Winnie the Pooh sails the Thames The River Thames
From Source to Sea

Kingston upon Thames

Height above sea level: 4.38 metres

Click to see a map of this area.
Use the aerial photograph option on the map page.

The Thames flows due north through the market town of Kingston which sits on the southern banks.

Kingston upon Thames is one of only four Royal Boroughs in England and Wales. The others are Windsor & Maidenhead, Kensington & Chelsea and Caernarfon. The name Kingston is derived from Kinges Tun, meaning a royal farm or estate. By Saxon times it was the site of a major church. Seven Saxon Kings were crowned in Kingston.

Small Marina near Kingston

You can catch a boat upstream to Hampton Court or downstream to Richmond.

Pleasure Trip Boat
Boat Fare
Pleasure Trip Boat

Kingston Bridge

There has been a bridge at Kingston at least since medieval times. Remains of the medieval bridge were excavated, and along with the remains of a medieval 'undercroft', have been re-sited in the basement of the John Lewis Store.  

The present Kingston bridge replaced an earlier wooden bridge in 1828.

Kingston's old wooden bridge was the only crossing above London Bridge until 1729.  Residents of Kingston broke the bridge deliberately in 1554 to stop Thomas Wyatt and his rebels from crossing.

Kingston Bridge in distance
Kingston Bridge
Kingston Bridge

Kingston Bridge was widened in 1914. More strengthening and widening work had to be done in 1999 to 2001. Unlike all the bridges so far, it has four lanes of traffic as well as two pedestrian paths.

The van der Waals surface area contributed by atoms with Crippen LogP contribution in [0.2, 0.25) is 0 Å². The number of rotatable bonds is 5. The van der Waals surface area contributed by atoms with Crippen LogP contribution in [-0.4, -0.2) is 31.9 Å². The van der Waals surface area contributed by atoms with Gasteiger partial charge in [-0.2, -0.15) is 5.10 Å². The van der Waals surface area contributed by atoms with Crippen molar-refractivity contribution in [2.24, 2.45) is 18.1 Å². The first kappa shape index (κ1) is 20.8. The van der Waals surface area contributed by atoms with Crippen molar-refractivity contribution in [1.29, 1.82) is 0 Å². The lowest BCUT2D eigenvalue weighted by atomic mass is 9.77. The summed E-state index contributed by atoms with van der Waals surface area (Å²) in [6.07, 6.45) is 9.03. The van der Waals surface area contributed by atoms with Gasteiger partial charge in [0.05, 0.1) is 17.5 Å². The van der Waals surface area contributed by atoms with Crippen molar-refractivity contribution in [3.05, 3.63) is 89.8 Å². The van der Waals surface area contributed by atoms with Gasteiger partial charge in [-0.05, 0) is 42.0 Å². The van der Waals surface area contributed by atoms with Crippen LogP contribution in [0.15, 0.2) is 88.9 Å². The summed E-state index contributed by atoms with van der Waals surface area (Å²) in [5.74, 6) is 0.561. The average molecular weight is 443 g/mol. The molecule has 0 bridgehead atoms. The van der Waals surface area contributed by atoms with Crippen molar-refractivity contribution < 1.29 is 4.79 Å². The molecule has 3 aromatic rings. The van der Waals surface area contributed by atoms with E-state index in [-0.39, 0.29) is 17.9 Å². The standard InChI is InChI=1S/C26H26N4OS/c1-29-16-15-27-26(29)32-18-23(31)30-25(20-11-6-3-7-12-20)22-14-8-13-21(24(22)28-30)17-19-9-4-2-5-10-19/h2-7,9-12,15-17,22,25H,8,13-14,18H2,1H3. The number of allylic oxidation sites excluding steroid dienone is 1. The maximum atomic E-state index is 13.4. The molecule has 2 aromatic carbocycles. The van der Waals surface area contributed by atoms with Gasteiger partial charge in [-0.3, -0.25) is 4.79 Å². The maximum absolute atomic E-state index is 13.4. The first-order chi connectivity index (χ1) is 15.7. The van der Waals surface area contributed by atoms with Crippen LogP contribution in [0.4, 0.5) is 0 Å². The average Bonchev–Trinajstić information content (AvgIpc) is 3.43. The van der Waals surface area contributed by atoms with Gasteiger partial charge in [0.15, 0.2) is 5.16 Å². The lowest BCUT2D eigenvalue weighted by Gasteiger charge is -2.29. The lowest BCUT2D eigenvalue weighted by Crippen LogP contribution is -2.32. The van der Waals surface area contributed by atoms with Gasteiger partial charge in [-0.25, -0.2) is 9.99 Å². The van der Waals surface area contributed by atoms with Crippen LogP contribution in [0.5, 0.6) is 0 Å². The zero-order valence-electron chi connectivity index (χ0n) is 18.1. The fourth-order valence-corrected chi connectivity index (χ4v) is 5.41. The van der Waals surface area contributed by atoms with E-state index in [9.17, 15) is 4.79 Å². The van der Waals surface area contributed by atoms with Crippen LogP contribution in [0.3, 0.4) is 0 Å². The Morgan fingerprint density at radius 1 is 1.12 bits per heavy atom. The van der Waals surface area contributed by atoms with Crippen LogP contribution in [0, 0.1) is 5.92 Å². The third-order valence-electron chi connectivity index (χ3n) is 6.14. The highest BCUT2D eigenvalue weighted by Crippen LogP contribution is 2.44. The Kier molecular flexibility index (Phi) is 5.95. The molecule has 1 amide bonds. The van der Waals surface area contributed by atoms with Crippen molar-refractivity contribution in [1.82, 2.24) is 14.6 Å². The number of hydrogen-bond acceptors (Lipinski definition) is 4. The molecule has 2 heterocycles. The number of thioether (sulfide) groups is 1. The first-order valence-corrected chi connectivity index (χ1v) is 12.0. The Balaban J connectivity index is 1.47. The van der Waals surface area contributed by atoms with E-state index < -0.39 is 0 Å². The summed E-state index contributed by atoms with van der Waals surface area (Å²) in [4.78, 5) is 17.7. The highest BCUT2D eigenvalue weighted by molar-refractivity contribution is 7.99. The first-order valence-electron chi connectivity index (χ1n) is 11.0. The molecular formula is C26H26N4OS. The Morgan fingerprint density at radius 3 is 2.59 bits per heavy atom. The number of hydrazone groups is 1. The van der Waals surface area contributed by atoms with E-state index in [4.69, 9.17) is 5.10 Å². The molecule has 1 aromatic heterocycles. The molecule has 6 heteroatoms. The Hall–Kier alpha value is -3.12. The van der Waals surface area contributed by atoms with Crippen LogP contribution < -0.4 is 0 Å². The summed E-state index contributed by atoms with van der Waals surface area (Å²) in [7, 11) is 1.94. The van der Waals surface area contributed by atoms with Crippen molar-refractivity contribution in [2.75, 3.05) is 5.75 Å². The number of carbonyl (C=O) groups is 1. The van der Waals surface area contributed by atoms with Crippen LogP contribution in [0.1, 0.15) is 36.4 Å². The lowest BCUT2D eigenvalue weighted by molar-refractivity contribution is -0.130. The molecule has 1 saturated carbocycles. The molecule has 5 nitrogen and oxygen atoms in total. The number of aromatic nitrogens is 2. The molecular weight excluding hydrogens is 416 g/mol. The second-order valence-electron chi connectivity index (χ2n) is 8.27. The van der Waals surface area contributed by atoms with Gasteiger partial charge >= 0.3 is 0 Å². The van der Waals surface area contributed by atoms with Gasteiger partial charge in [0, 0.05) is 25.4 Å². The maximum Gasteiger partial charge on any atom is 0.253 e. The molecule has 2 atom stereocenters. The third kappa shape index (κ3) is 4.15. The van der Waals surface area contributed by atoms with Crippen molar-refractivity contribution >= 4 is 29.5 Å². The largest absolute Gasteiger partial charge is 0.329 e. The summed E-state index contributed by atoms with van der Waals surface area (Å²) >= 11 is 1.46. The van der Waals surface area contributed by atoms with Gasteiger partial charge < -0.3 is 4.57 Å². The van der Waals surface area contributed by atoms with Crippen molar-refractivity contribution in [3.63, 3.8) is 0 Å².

Pooh looking over the bridge
View from Bridge
One of a few houseboats
Pooh looking over the bridge.
View from Bridge
looking downstream
One of a few houseboats
adjacent to the bridge

Kingston Town

The decorations
The decorations on this shop show important people connected with Kingston including King Edward the Elder, King Athelstan, King John, Edward III and Queen Elizabeth I. Phillipsons Lending Library was once here. It is said that Queen Victoria used the Library.

Royal Charters have enabled Kingston to set up markets to sell goods for over 800 years. The most famous charter was granted by Charles I who, in 1628, gave Kingston the right to ban other markets within 7 miles.

Market Day
Market House
A Victorian building dating from 1840

Appartments overlooking the river
Apartments overlooking the river.

Start of Voyage down the Thames Contents Page Introduction
Facts about the Thames Flooding Thames Basin
Pollution Erosion Tributaries
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©Copyright Mandy Barrow 2013

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I teach computers at The Granville School and St. John's Primary School in Sevenoaks Kent.